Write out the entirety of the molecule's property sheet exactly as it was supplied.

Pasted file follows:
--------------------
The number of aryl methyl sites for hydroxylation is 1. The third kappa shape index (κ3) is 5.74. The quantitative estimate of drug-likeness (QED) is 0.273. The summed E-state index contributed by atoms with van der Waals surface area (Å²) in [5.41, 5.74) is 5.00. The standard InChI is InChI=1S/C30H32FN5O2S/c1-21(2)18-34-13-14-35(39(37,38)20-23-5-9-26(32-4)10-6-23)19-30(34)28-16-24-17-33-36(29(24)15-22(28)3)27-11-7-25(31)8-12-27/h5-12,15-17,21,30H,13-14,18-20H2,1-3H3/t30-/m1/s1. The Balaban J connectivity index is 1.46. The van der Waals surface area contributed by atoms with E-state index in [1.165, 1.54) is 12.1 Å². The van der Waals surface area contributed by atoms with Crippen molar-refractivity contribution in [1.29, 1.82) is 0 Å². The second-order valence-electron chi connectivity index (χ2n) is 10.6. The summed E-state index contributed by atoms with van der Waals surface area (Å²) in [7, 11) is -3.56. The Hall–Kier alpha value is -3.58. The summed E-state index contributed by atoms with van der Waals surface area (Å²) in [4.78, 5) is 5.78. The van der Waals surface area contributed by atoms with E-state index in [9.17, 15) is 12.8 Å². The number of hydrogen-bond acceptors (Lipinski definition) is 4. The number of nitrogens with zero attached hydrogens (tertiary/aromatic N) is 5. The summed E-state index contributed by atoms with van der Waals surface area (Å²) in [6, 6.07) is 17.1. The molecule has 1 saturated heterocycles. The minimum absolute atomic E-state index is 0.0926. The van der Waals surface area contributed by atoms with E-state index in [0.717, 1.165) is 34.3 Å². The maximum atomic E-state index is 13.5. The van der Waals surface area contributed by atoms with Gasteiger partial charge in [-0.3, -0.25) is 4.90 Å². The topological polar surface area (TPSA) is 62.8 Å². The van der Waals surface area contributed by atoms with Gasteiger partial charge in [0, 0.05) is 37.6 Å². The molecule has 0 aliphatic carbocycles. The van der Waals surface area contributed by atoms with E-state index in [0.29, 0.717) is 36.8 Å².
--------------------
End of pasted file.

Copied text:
The number of aryl methyl sites for hydroxylation is 1. The third kappa shape index (κ3) is 5.74. The quantitative estimate of drug-likeness (QED) is 0.273. The summed E-state index contributed by atoms with van der Waals surface area (Å²) in [5.41, 5.74) is 5.00. The standard InChI is InChI=1S/C30H32FN5O2S/c1-21(2)18-34-13-14-35(39(37,38)20-23-5-9-26(32-4)10-6-23)19-30(34)28-16-24-17-33-36(29(24)15-22(28)3)27-11-7-25(31)8-12-27/h5-12,15-17,21,30H,13-14,18-20H2,1-3H3/t30-/m1/s1. The Balaban J connectivity index is 1.46. The van der Waals surface area contributed by atoms with E-state index in [1.165, 1.54) is 12.1 Å². The van der Waals surface area contributed by atoms with Crippen molar-refractivity contribution in [1.29, 1.82) is 0 Å². The second-order valence-electron chi connectivity index (χ2n) is 10.6. The summed E-state index contributed by atoms with van der Waals surface area (Å²) in [7, 11) is -3.56. The Hall–Kier alpha value is -3.58. The summed E-state index contributed by atoms with van der Waals surface area (Å²) in [4.78, 5) is 5.78. The van der Waals surface area contributed by atoms with E-state index in [9.17, 15) is 12.8 Å². The number of hydrogen-bond acceptors (Lipinski definition) is 4. The number of nitrogens with zero attached hydrogens (tertiary/aromatic N) is 5. The summed E-state index contributed by atoms with van der Waals surface area (Å²) in [6, 6.07) is 17.1. The molecule has 1 saturated heterocycles. The minimum absolute atomic E-state index is 0.0926. The van der Waals surface area contributed by atoms with E-state index in [0.717, 1.165) is 34.3 Å². The maximum atomic E-state index is 13.5. The van der Waals surface area contributed by atoms with Gasteiger partial charge in [-0.3, -0.25) is 4.90 Å². The topological polar surface area (TPSA) is 62.8 Å². The van der Waals surface area contributed by atoms with Gasteiger partial charge in [0, 0.05) is 37.6 Å². The molecule has 0 aliphatic carbocycles. The van der Waals surface area contributed by atoms with E-state index in [0.29, 0.717) is 36.8 Å².